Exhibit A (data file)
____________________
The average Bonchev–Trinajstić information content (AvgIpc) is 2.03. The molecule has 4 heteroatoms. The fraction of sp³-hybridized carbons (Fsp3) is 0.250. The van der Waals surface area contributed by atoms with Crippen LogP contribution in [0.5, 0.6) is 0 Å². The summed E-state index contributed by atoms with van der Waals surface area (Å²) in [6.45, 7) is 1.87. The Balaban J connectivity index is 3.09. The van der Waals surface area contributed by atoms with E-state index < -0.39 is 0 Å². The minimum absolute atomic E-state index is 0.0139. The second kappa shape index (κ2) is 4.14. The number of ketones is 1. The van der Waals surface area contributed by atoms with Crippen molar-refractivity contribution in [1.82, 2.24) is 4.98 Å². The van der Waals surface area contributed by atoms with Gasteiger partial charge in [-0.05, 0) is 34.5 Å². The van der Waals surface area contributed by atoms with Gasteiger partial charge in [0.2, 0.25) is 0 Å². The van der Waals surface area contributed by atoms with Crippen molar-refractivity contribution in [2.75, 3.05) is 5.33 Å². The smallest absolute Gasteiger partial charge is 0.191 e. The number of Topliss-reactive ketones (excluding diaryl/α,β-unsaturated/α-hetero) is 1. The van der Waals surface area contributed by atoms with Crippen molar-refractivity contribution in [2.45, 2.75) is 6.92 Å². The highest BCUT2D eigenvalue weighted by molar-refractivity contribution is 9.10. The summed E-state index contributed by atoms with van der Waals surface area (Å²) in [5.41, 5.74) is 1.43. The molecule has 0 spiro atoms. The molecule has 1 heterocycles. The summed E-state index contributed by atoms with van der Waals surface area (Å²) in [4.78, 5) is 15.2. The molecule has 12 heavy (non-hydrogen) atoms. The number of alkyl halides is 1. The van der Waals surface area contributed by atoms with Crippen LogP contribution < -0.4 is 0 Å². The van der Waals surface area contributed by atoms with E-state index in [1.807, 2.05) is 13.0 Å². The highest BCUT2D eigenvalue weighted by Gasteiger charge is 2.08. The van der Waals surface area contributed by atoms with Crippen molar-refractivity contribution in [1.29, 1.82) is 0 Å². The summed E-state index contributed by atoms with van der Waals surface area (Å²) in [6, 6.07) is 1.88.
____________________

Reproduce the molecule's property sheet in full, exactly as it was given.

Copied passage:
The average Bonchev–Trinajstić information content (AvgIpc) is 2.03. The molecule has 4 heteroatoms. The fraction of sp³-hybridized carbons (Fsp3) is 0.250. The van der Waals surface area contributed by atoms with Crippen LogP contribution in [0.5, 0.6) is 0 Å². The summed E-state index contributed by atoms with van der Waals surface area (Å²) in [6.45, 7) is 1.87. The Balaban J connectivity index is 3.09. The van der Waals surface area contributed by atoms with E-state index < -0.39 is 0 Å². The minimum absolute atomic E-state index is 0.0139. The second kappa shape index (κ2) is 4.14. The number of ketones is 1. The van der Waals surface area contributed by atoms with Crippen molar-refractivity contribution in [1.82, 2.24) is 4.98 Å². The van der Waals surface area contributed by atoms with Gasteiger partial charge in [-0.05, 0) is 34.5 Å². The van der Waals surface area contributed by atoms with Gasteiger partial charge in [0.2, 0.25) is 0 Å². The van der Waals surface area contributed by atoms with Crippen molar-refractivity contribution in [2.75, 3.05) is 5.33 Å². The smallest absolute Gasteiger partial charge is 0.191 e. The number of Topliss-reactive ketones (excluding diaryl/α,β-unsaturated/α-hetero) is 1. The van der Waals surface area contributed by atoms with Crippen molar-refractivity contribution in [2.45, 2.75) is 6.92 Å². The highest BCUT2D eigenvalue weighted by molar-refractivity contribution is 9.10. The summed E-state index contributed by atoms with van der Waals surface area (Å²) in [5.41, 5.74) is 1.43. The molecule has 0 spiro atoms. The molecule has 1 heterocycles. The summed E-state index contributed by atoms with van der Waals surface area (Å²) in [4.78, 5) is 15.2. The molecule has 12 heavy (non-hydrogen) atoms. The number of alkyl halides is 1. The van der Waals surface area contributed by atoms with Crippen LogP contribution < -0.4 is 0 Å². The van der Waals surface area contributed by atoms with E-state index in [1.807, 2.05) is 13.0 Å². The highest BCUT2D eigenvalue weighted by Gasteiger charge is 2.08. The van der Waals surface area contributed by atoms with Crippen molar-refractivity contribution in [1.29, 1.82) is 0 Å². The summed E-state index contributed by atoms with van der Waals surface area (Å²) in [6, 6.07) is 1.88.